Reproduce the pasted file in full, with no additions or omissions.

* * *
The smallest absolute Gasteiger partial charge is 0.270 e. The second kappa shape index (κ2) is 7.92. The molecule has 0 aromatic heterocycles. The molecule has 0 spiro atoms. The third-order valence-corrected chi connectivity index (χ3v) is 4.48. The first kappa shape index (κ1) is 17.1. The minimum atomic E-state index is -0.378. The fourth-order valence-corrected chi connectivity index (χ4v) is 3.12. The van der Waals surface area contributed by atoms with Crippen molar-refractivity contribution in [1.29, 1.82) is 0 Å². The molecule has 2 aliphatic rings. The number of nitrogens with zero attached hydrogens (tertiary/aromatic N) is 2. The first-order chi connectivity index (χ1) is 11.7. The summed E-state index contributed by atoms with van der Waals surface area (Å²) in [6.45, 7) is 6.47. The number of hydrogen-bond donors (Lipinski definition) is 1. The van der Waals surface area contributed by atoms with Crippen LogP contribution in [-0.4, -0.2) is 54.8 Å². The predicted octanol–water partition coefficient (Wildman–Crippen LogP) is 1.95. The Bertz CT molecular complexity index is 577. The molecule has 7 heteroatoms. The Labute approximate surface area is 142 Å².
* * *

The smallest absolute Gasteiger partial charge is 0.270 e. The second kappa shape index (κ2) is 7.92. The molecule has 0 aromatic heterocycles. The molecule has 0 spiro atoms. The third-order valence-corrected chi connectivity index (χ3v) is 4.48. The first kappa shape index (κ1) is 17.1. The minimum atomic E-state index is -0.378. The fourth-order valence-corrected chi connectivity index (χ4v) is 3.12. The van der Waals surface area contributed by atoms with Crippen molar-refractivity contribution in [1.29, 1.82) is 0 Å². The molecule has 2 aliphatic rings. The number of nitrogens with zero attached hydrogens (tertiary/aromatic N) is 2. The first-order chi connectivity index (χ1) is 11.7. The summed E-state index contributed by atoms with van der Waals surface area (Å²) in [6.45, 7) is 6.47. The number of hydrogen-bond donors (Lipinski definition) is 1. The van der Waals surface area contributed by atoms with Crippen LogP contribution in [-0.4, -0.2) is 54.8 Å². The predicted octanol–water partition coefficient (Wildman–Crippen LogP) is 1.95. The Bertz CT molecular complexity index is 577. The molecule has 7 heteroatoms. The Labute approximate surface area is 142 Å².